Amsterdam, the capital of the Netherlands, is located along the Amstel River. It is considered as the most multicultural place on Earth. Its population is 750,000, representing up to 177 nationalities. It is the second largest port in the Netherlands (after Rotterdam), and an important center of culture, science and tourism.
According to some legend Amsterdam was founded by two Frisian fishermen, who nailed the banks of the Amstel River on a boat, accompanied with a dog. One of the fishermen decided to build a house in a place that the dog would choose for rest. And so it happened. The dog run to the river bank, lied down and felt asleep, and the fisherman builded his in this place.
Stary herb miasta
Scientists date however beginnings of the city in the year 1175, when the first settlers started their existence there. Initially they led a very hard life, but were at least free men, not having to pay taxes and not responding tribute to the feudal lords. Amsterdam is located in a place where the river Amstel flows into the internal IJ Sea, rich is in fish. Close to the mouth Amstel is divided into several branches. One of them was present Damrak, the most important water thoroughfare of the city.
Residents of Amsterdam locked the waterway with dams and isolated it and this enabled navigation and control of the water level. The name of the city originates from the first dam. Originally it was Amstellredamme, or “dam on the Amstel”, later the name evolved into Amsterdam.
In 1602 the Dutch established the East India Company (VOC, we write of it in the Dutch East Indies), leading a very lucrative trade with the Far East. Up to 1611 Amsterdam denied Spaniards, Portuguese and Venetians from there thus becoming the largest European importer of spices and other goods – very expensive those times. The big gain allowed for the construction of water infrastructure in Amsterdam, leading to the development of a rather vibrant city. Already in 1613 the town started works on the system of semicircular canals. In the picture: sailing boat “Amsterdam”, Sea Museum.
Kanały – turyści pływają po nich specjalnymi wycieczkowymi łodziami
Traders were offered the opportunity to invest in the local economy and were encouraged to build prestigious residences along the channels. All houses built along the Amsterdam’s channels are similar in height and width. (Due to the high price of land that houses are not broad.) But wealthy merchants bought more than one plot and built very large residences, decorated by renowned artists like Rembrandt, Hals, Vermeer and Bola.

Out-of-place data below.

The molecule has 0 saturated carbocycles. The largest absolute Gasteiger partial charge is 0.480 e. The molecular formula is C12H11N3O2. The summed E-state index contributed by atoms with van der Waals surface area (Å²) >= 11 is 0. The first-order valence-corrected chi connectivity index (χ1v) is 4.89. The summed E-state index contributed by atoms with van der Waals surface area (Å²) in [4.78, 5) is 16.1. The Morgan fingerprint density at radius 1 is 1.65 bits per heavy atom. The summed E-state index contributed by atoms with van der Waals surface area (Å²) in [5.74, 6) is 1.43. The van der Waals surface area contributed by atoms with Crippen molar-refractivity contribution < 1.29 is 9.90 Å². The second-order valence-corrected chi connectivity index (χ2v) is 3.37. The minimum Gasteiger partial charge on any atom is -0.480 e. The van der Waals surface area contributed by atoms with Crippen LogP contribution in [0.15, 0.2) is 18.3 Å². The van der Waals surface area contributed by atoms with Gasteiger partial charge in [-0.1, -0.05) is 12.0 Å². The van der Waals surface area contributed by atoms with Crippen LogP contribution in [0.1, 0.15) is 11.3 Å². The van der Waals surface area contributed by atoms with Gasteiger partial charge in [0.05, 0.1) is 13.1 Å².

Those houses also served as warehouses – the ground floor was for offices, lofts were for trade articles. They were transported up with cranes, which protruding beams still adorn many peaks. The historic center has left little room for modern architecture. The exception is the NEMO museum building, designed by Renzo Piano.
NEMO is the newest addition to past and present port areas, visible from many places in the city. Amsterdamers have their own name for it – “Titanic” – because it looks like a sinking ship. It was opened in 1997. From the top of NEMO it is possible to see an impressive panorama of the city and in the summer popular café and restaurant are opened there.
Children and young people appreciate other attractions which are waiting inside the building. There are a variety of interactive gadgets and inventions of modern times. The permanent exhibition “Why does the world go round” allows them to experience the lack of gravity and learn the secrets of chain reactions.
DAM SQUARE AND THE ROYAL PALACE
The most important place in Amsterdam is the Dam Square, the largest meeting place in the center for Amsterdammers and tourists. On the eastern side of the square is situated the Royal Palace, built in the 17th century as a town hall, but transformed into a palace in 1808, in King Louis Bonaparte time.
The Royal Palace
Today the palace is no more a seat of the sovereign, and the King Willem Alexander officially resides in The Hague. The building is in use only during state ceremonies, like the submission of wreath at the monument to the victims of World War II.